It's much better, I think, to assume that the child is doing his part, and that the seed you have sown will bear fruit in due time.From a letter written by Annie Sullivan, May 8, 1887.
Last year, I reread the book, The Story of My Life by Helen Keller, a book I devoured in high school. We never had one of those water-pump moments with Pamela, but Anne Sullivan's philosophy of education is so much like Charlotte Mason's that I gained a new appreciation for her genius. Right now, we are sowing little seeds via RDI, and today I saw it bear fruit.
My mother, who lives across the street, has a wonderful garden, blooming with tomatoes, asparagus, roses, persimmons, banana peppers, and four kinds of berries. Pamela loves her Oma's raspberries, and three raspberries were ripe yesterday--the first fruits of the season. Mom handed them to me for Pamela, and I strolled home with three berries in one hand and a bag of stuff in the other. I walked into the house very excited and acting mysteriously. I teased Pamela, "Guess what I have?"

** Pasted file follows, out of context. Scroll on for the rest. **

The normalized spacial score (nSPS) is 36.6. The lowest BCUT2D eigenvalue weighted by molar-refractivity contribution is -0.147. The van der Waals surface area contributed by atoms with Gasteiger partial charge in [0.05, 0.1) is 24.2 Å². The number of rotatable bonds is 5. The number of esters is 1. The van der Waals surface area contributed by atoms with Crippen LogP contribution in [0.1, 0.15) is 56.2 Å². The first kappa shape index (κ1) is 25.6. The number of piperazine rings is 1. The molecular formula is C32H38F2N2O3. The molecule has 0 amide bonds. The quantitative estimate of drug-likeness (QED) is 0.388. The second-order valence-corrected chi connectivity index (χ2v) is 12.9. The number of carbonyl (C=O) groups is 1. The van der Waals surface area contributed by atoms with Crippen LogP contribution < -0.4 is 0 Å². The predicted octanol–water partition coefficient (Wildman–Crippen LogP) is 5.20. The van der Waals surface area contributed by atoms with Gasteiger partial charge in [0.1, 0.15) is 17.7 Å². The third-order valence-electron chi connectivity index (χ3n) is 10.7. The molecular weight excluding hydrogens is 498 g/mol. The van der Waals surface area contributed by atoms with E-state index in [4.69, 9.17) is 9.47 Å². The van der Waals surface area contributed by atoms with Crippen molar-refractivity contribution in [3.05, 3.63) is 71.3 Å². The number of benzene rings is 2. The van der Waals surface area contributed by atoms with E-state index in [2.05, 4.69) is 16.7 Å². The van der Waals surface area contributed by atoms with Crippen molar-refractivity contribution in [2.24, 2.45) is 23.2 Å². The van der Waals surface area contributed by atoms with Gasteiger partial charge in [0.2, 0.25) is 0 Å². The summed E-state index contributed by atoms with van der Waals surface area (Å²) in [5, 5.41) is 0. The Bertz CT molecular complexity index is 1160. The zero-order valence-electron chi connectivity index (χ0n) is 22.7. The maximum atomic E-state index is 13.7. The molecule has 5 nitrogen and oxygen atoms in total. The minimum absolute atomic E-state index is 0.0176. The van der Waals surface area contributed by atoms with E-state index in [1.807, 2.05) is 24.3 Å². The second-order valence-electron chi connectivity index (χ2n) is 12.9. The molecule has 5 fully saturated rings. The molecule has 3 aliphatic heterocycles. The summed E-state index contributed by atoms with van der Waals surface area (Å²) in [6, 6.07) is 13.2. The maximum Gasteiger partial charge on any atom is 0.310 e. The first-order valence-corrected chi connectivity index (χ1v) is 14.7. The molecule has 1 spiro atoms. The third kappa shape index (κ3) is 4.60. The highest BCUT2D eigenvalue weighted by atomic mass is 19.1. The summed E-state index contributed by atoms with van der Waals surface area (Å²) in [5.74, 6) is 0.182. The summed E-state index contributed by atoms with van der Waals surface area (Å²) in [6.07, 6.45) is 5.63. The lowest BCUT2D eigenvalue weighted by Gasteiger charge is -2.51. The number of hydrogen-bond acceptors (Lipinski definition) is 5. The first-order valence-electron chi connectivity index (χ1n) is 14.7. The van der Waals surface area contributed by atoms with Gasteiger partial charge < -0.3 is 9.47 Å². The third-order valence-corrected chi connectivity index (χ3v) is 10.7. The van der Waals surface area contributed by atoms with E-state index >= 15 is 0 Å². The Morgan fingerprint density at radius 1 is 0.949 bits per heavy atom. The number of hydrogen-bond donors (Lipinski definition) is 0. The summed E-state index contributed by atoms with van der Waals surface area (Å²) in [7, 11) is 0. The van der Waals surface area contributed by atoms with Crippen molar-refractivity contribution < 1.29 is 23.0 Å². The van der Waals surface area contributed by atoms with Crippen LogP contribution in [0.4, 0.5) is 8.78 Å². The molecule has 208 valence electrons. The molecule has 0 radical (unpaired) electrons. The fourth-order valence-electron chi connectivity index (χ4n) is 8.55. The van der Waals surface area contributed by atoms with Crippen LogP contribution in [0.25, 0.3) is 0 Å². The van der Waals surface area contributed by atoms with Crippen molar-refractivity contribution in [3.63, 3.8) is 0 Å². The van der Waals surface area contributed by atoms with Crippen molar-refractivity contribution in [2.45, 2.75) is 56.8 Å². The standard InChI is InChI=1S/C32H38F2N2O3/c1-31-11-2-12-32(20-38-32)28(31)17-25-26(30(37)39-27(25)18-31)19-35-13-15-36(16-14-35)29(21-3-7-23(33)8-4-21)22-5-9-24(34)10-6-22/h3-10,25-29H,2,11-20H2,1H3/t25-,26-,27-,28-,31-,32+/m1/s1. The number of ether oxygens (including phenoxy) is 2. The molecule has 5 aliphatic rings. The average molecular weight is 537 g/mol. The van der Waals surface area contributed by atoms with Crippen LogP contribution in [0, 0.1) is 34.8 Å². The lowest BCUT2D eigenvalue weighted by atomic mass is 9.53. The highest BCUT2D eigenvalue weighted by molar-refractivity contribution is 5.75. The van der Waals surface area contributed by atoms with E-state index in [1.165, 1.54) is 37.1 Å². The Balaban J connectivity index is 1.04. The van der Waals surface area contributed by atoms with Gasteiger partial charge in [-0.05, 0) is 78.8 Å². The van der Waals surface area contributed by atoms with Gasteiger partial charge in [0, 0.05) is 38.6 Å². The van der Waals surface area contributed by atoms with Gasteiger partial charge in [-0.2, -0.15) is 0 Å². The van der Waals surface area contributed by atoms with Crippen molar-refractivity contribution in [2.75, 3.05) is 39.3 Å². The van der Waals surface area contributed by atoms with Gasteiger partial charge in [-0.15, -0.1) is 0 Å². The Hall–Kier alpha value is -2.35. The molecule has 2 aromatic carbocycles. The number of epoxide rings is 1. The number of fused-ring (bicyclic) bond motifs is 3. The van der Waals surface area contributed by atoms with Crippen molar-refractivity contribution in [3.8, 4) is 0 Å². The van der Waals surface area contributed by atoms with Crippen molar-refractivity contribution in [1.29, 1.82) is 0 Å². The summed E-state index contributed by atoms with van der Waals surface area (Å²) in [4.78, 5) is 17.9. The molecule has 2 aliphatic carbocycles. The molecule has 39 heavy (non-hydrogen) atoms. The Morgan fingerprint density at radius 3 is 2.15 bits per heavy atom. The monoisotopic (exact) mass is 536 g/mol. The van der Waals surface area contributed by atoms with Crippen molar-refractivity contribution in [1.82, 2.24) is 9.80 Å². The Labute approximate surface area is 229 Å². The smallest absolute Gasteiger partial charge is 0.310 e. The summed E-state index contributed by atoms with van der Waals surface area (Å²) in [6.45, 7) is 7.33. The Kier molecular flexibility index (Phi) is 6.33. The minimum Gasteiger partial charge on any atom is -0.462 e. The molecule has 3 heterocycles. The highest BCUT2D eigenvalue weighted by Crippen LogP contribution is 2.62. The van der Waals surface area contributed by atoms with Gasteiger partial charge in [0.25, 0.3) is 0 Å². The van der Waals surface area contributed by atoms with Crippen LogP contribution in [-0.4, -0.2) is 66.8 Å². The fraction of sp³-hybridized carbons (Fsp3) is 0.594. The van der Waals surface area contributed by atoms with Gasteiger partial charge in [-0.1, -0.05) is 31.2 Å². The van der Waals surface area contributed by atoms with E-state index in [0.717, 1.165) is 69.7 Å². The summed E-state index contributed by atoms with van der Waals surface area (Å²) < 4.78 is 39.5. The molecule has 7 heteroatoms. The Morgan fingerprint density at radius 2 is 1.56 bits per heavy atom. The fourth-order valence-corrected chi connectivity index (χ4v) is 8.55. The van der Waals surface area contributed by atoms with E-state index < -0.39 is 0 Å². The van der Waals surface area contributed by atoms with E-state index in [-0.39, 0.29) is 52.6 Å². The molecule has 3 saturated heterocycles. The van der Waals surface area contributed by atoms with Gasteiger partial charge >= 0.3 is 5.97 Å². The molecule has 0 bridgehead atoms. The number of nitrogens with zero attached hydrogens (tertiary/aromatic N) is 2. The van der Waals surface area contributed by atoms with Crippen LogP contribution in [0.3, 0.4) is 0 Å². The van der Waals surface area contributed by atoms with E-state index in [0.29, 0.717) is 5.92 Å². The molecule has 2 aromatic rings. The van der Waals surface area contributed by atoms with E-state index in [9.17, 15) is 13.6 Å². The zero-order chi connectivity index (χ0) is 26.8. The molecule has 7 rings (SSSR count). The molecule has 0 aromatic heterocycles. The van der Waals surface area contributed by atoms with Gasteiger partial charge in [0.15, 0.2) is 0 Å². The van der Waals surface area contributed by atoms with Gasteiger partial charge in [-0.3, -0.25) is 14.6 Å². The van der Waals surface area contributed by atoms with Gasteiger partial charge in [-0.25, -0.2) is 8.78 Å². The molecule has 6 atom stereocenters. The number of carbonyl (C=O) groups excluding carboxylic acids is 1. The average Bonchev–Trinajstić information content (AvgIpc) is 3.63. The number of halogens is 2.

She was very interested and ran to the kitchen to peek in the bag I had left on the counter (a big disappointment, of course). So, I told her, "No, it's in my hand!"
She ran up to me eagerly and I said, "First you have to open your mouth and close your eyes." She had the biggest smile on her face, but she was so eager that she kept peeking. So, I playfully chided her about peeking, and she laughed and smiled.
Then, I said, "Here, you can touch it and try to guess." The moment she did she blurted out, "Raspberries!" and I congratulated her. She closed her eyes and opened her mouth and I fed her the raspberries one at a time. Pamela's smiles were huge during this little episode and she was just delighted.
While this was not a ground-breaking, water-pump moment, the following verse (Luke 2:19) about Mary comes into my mind:
But Mary treasured all these things, pondering them in her heart.